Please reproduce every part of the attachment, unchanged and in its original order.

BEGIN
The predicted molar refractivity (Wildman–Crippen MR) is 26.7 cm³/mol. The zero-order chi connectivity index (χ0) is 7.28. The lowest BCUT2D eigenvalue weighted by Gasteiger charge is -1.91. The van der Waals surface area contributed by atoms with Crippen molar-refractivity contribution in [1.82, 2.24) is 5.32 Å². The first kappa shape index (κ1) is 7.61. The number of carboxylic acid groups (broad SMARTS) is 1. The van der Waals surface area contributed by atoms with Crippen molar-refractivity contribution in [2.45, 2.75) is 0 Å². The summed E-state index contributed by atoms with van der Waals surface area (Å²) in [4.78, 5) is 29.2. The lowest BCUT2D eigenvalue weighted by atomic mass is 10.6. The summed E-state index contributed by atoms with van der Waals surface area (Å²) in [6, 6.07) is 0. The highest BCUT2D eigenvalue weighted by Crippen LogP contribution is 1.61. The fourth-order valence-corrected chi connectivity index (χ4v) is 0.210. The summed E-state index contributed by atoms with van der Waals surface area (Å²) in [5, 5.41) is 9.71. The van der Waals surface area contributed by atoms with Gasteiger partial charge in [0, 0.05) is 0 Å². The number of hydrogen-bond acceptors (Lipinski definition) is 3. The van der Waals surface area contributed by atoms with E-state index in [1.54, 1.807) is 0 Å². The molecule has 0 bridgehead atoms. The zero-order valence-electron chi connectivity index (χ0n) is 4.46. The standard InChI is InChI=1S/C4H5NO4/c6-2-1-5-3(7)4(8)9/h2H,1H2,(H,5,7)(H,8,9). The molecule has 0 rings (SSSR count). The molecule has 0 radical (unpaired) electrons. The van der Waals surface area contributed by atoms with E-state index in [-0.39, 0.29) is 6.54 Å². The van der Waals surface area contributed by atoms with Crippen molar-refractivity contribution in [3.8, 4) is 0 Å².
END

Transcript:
The predicted molar refractivity (Wildman–Crippen MR) is 26.7 cm³/mol. The zero-order chi connectivity index (χ0) is 7.28. The lowest BCUT2D eigenvalue weighted by Gasteiger charge is -1.91. The van der Waals surface area contributed by atoms with Crippen molar-refractivity contribution in [1.82, 2.24) is 5.32 Å². The first kappa shape index (κ1) is 7.61. The number of carboxylic acid groups (broad SMARTS) is 1. The van der Waals surface area contributed by atoms with Crippen molar-refractivity contribution in [2.45, 2.75) is 0 Å². The summed E-state index contributed by atoms with van der Waals surface area (Å²) in [4.78, 5) is 29.2. The lowest BCUT2D eigenvalue weighted by atomic mass is 10.6. The summed E-state index contributed by atoms with van der Waals surface area (Å²) in [6, 6.07) is 0. The highest BCUT2D eigenvalue weighted by Crippen LogP contribution is 1.61. The fourth-order valence-corrected chi connectivity index (χ4v) is 0.210. The summed E-state index contributed by atoms with van der Waals surface area (Å²) in [5, 5.41) is 9.71. The van der Waals surface area contributed by atoms with Gasteiger partial charge in [0, 0.05) is 0 Å². The number of hydrogen-bond acceptors (Lipinski definition) is 3. The van der Waals surface area contributed by atoms with E-state index in [1.54, 1.807) is 0 Å². The molecule has 0 bridgehead atoms. The zero-order valence-electron chi connectivity index (χ0n) is 4.46. The standard InChI is InChI=1S/C4H5NO4/c6-2-1-5-3(7)4(8)9/h2H,1H2,(H,5,7)(H,8,9). The molecule has 0 rings (SSSR count). The molecule has 0 radical (unpaired) electrons. The van der Waals surface area contributed by atoms with E-state index in [-0.39, 0.29) is 6.54 Å². The van der Waals surface area contributed by atoms with Crippen molar-refractivity contribution in [3.8, 4) is 0 Å².